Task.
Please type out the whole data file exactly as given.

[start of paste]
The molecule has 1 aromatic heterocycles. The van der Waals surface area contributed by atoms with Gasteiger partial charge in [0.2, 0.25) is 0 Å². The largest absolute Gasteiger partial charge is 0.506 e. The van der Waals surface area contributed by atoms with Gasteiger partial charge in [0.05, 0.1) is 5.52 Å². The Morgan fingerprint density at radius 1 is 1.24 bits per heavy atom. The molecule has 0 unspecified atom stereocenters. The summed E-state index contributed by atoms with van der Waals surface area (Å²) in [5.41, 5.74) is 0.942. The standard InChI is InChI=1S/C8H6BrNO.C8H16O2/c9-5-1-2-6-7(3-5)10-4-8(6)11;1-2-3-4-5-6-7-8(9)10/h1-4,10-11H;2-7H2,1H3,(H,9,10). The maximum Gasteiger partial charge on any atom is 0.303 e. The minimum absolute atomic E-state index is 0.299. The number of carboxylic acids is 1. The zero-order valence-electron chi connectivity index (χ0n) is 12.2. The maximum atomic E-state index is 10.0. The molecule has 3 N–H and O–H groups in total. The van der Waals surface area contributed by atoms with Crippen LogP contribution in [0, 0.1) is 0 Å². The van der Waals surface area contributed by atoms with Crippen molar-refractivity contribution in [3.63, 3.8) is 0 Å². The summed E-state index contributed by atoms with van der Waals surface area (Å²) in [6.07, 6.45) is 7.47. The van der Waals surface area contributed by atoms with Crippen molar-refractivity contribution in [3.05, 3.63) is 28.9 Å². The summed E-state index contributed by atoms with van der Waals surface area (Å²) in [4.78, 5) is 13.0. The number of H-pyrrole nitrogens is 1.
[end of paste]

The molecule has 1 aromatic heterocycles. The van der Waals surface area contributed by atoms with Gasteiger partial charge in [0.2, 0.25) is 0 Å². The largest absolute Gasteiger partial charge is 0.506 e. The van der Waals surface area contributed by atoms with Gasteiger partial charge in [0.05, 0.1) is 5.52 Å². The Morgan fingerprint density at radius 1 is 1.24 bits per heavy atom. The molecule has 0 unspecified atom stereocenters. The summed E-state index contributed by atoms with van der Waals surface area (Å²) in [5.41, 5.74) is 0.942. The standard InChI is InChI=1S/C8H6BrNO.C8H16O2/c9-5-1-2-6-7(3-5)10-4-8(6)11;1-2-3-4-5-6-7-8(9)10/h1-4,10-11H;2-7H2,1H3,(H,9,10). The maximum Gasteiger partial charge on any atom is 0.303 e. The minimum absolute atomic E-state index is 0.299. The number of carboxylic acids is 1. The zero-order valence-electron chi connectivity index (χ0n) is 12.2. The maximum atomic E-state index is 10.0. The molecule has 3 N–H and O–H groups in total. The van der Waals surface area contributed by atoms with Crippen LogP contribution in [0, 0.1) is 0 Å². The van der Waals surface area contributed by atoms with Crippen molar-refractivity contribution in [3.63, 3.8) is 0 Å². The summed E-state index contributed by atoms with van der Waals surface area (Å²) in [6.07, 6.45) is 7.47. The van der Waals surface area contributed by atoms with Crippen molar-refractivity contribution in [3.05, 3.63) is 28.9 Å². The summed E-state index contributed by atoms with van der Waals surface area (Å²) in [4.78, 5) is 13.0. The number of H-pyrrole nitrogens is 1.